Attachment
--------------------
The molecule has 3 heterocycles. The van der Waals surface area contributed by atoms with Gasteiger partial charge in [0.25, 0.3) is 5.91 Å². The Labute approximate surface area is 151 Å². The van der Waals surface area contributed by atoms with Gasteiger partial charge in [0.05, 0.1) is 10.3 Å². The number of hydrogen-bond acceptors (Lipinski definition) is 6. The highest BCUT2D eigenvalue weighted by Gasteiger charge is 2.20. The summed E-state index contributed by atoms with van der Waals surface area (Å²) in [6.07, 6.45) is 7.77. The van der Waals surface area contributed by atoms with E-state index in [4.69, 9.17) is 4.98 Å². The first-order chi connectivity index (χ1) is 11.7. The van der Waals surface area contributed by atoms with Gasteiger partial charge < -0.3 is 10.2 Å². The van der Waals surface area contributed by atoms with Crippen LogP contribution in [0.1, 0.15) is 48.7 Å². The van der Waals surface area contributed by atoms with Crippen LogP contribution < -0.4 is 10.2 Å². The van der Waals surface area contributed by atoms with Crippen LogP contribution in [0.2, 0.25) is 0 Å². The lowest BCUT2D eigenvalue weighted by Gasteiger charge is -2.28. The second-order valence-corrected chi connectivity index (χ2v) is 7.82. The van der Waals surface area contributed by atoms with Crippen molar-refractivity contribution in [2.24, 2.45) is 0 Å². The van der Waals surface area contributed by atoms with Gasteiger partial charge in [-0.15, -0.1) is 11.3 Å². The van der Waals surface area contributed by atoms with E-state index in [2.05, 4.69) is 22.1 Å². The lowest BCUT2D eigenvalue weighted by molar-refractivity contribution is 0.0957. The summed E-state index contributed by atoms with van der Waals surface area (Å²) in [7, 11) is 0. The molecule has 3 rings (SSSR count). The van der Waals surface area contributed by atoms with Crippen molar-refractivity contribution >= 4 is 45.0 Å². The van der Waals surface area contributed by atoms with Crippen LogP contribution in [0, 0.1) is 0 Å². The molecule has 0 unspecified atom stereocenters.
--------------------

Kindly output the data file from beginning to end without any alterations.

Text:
The molecule has 3 heterocycles. The van der Waals surface area contributed by atoms with Gasteiger partial charge in [0.25, 0.3) is 5.91 Å². The Labute approximate surface area is 151 Å². The van der Waals surface area contributed by atoms with Gasteiger partial charge in [0.05, 0.1) is 10.3 Å². The number of hydrogen-bond acceptors (Lipinski definition) is 6. The highest BCUT2D eigenvalue weighted by Gasteiger charge is 2.20. The summed E-state index contributed by atoms with van der Waals surface area (Å²) in [6.07, 6.45) is 7.77. The van der Waals surface area contributed by atoms with E-state index in [4.69, 9.17) is 4.98 Å². The first-order chi connectivity index (χ1) is 11.7. The van der Waals surface area contributed by atoms with Gasteiger partial charge < -0.3 is 10.2 Å². The van der Waals surface area contributed by atoms with Crippen LogP contribution in [0.1, 0.15) is 48.7 Å². The van der Waals surface area contributed by atoms with Crippen LogP contribution < -0.4 is 10.2 Å². The van der Waals surface area contributed by atoms with Crippen LogP contribution in [0.2, 0.25) is 0 Å². The lowest BCUT2D eigenvalue weighted by Gasteiger charge is -2.28. The second-order valence-corrected chi connectivity index (χ2v) is 7.82. The van der Waals surface area contributed by atoms with Crippen molar-refractivity contribution in [2.24, 2.45) is 0 Å². The van der Waals surface area contributed by atoms with Gasteiger partial charge in [-0.15, -0.1) is 11.3 Å². The van der Waals surface area contributed by atoms with E-state index in [2.05, 4.69) is 22.1 Å². The lowest BCUT2D eigenvalue weighted by molar-refractivity contribution is 0.0957. The summed E-state index contributed by atoms with van der Waals surface area (Å²) in [7, 11) is 0. The molecule has 3 rings (SSSR count). The van der Waals surface area contributed by atoms with Crippen molar-refractivity contribution >= 4 is 45.0 Å². The van der Waals surface area contributed by atoms with Crippen LogP contribution in [0, 0.1) is 0 Å². The molecule has 0 unspecified atom stereocenters.